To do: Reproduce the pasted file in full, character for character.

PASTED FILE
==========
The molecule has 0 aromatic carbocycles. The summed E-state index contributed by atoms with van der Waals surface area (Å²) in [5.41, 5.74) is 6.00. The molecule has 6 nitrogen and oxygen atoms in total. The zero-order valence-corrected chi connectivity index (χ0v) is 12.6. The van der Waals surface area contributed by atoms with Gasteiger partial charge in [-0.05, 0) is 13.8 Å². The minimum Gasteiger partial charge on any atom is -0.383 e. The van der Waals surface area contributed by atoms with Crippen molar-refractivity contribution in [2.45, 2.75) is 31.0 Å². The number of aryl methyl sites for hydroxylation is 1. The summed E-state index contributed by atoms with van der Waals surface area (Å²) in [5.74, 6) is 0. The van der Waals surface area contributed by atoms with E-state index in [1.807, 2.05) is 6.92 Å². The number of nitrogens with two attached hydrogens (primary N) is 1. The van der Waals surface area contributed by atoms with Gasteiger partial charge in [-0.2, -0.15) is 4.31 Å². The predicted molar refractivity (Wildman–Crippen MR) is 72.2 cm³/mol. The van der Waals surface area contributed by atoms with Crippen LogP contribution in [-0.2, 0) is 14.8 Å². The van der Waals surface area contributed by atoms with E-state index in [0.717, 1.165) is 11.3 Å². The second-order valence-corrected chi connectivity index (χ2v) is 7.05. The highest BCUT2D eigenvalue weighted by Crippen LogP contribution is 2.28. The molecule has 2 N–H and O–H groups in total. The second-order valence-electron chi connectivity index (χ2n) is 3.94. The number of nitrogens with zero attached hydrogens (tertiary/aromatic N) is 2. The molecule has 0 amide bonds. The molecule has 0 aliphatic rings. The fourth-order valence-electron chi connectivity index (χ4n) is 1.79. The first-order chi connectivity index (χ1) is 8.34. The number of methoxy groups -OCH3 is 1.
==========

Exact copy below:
The molecule has 0 aromatic carbocycles. The summed E-state index contributed by atoms with van der Waals surface area (Å²) in [5.41, 5.74) is 6.00. The molecule has 6 nitrogen and oxygen atoms in total. The zero-order valence-corrected chi connectivity index (χ0v) is 12.6. The van der Waals surface area contributed by atoms with Gasteiger partial charge in [-0.05, 0) is 13.8 Å². The minimum Gasteiger partial charge on any atom is -0.383 e. The van der Waals surface area contributed by atoms with Crippen molar-refractivity contribution in [2.45, 2.75) is 31.0 Å². The number of aryl methyl sites for hydroxylation is 1. The summed E-state index contributed by atoms with van der Waals surface area (Å²) in [5.74, 6) is 0. The van der Waals surface area contributed by atoms with E-state index in [1.807, 2.05) is 6.92 Å². The number of nitrogens with two attached hydrogens (primary N) is 1. The van der Waals surface area contributed by atoms with Gasteiger partial charge in [-0.2, -0.15) is 4.31 Å². The predicted molar refractivity (Wildman–Crippen MR) is 72.2 cm³/mol. The van der Waals surface area contributed by atoms with Crippen LogP contribution in [-0.2, 0) is 14.8 Å². The van der Waals surface area contributed by atoms with E-state index in [0.717, 1.165) is 11.3 Å². The second-order valence-corrected chi connectivity index (χ2v) is 7.05. The highest BCUT2D eigenvalue weighted by Crippen LogP contribution is 2.28. The molecule has 2 N–H and O–H groups in total. The second-order valence-electron chi connectivity index (χ2n) is 3.94. The number of nitrogens with zero attached hydrogens (tertiary/aromatic N) is 2. The molecule has 0 amide bonds. The molecule has 0 aliphatic rings. The fourth-order valence-electron chi connectivity index (χ4n) is 1.79. The first-order chi connectivity index (χ1) is 8.34. The number of methoxy groups -OCH3 is 1.